Busting 5 myths about the 2020 Census

This March 23, 2018 photo shows an envelope containing a 2018 census test letter mailed to a resident in Providence, R.I.
This March 23, 2018 photo shows an envelope containing a 2018 census test letter mailed to a resident in Providence, R.I. (Copyright 2018 The Associated Press. All rights reserved.)

We’re just weeks away from the start of the 2020 Census.

Starting in mid-March, households will begin receiving official Census Bureau mail with detailed information on how to respond to the 2020 Census.

Once the invitation arrives, you should respond for your home in one of three ways: online, by phone, or by mail. When you respond to the census, you’ll tell the Census Bureau where you live as of April 1, 2020.

(This first appeared in the Morning Report Newsletter -- sign up for it right here)

The results of the 2020 Census will help determine how hundreds of billions of dollars in federal funding flow into communities every year for the next decade. That funding shapes many different aspects of every community, no matter the size, no matter the location.

Despite its importance, many fear the Census because of unfounded rumors and conspiracy theories that float around the internet, especially targeting minority and low-income communities. So, I figured we’d bust some of the myths.

Does the 2020 Census ask about citizenship status?

NO. The 2020 Census does not ask whether you or anyone in your home is a U.S. citizen.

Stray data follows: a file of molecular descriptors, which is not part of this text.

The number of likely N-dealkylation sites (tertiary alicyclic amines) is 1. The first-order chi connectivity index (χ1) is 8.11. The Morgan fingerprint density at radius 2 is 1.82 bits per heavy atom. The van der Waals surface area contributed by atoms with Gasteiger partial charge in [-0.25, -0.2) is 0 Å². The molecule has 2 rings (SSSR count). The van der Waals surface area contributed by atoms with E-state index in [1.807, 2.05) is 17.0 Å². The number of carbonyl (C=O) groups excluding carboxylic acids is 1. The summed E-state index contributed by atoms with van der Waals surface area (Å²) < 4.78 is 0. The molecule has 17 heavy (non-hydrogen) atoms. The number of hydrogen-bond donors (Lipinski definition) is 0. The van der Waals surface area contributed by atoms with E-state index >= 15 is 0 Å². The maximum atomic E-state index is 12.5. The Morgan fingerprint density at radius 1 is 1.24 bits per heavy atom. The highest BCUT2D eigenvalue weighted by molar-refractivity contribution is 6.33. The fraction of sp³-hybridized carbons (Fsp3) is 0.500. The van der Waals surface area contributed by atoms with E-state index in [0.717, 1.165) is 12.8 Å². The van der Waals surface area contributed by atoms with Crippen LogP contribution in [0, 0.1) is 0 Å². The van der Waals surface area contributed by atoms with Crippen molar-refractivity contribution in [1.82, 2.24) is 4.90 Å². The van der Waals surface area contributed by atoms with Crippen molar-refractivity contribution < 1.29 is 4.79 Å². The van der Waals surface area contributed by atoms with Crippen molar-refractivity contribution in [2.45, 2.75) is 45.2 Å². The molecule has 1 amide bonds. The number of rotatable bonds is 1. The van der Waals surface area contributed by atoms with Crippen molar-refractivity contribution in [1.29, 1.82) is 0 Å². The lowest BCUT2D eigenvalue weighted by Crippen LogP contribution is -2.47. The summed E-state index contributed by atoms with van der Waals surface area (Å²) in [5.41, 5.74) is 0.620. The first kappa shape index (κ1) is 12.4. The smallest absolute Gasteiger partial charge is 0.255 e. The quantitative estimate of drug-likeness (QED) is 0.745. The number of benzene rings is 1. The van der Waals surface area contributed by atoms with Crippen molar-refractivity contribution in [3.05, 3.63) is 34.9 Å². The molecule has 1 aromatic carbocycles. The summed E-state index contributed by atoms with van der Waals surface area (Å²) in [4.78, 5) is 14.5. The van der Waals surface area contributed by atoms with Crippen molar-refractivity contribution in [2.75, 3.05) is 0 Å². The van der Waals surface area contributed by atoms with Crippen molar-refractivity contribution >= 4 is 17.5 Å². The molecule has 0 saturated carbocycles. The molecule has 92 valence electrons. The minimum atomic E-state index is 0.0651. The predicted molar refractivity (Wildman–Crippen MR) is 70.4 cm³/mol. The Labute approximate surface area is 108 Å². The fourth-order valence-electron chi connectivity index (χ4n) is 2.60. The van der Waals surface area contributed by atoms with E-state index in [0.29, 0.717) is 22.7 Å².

Are non-citizens counted in the census?

YES. Everyone counts. The 2020 Census counts everyone living in the country, including non-citizens.

Can my answers be shared with law enforcement or used against me?

NO. The law prevents the Census Bureau from sharing your information with law enforcement. Your answers cannot be used to impact your eligibility for government benefits. Your answers are only used to create statistics about our country. The Census Bureau is bound by Title 13 of the U.S. Code to protect your personal information and keep it strictly confidential. That’s every answer, to every question.

Can I only take the census online?

NO. The 2020 Census will be available online, by phone, and by mail. Online and phone responses can be completed in 13 languages (English, Spanish, Chinese, Vietnamese, Korean, Russian, Arabic, Tagalog, Polish, French, Haitian Creole, Portuguese, and Japanese). A paper form will be mailed to every house that hasn’t responded already when we send our fourth mail piece out.

What questions WILL NOT be asked by the Census Bureau?

During the 2020 Census, the Census Bureau will never ask you for:

  • Your Social Security number.
  • Money or donations.
  • Anything on behalf of a political party.
  • Your bank or credit card account numbers.

If someone claiming to be from the Census Bureau contacts you via email or phone and asks you for one of these things, it’s a scam, and you should not cooperate.

Bonus: Are People Posing as “Department of Home Affairs” Workers and Checking IDs for the Census?

There is a false rumor circulating online that individuals posing as workers for the “Department of Home Affairs” are going door-to-door to confirm that everyone has a valid ID for the 2020 Census — and committing crimes at homes they are pretending to canvass.

This is a hoax that originated overseas.

The truth is, census employees are in neighborhoods across the country as they prepare for next year’s census. However, census employees are not asking the public for any identification. Furthermore, it should be noted that the United States does not have a Department of Home Affairs.

Learn more: What to know about the upcoming 2020 Census

About the Author:

Ken Haddad is the digital special projects manager for WDIV / ClickOnDetroit.com. He also authors the Morning Report Newsletter and various other newsletters. He's been with WDIV since 2013.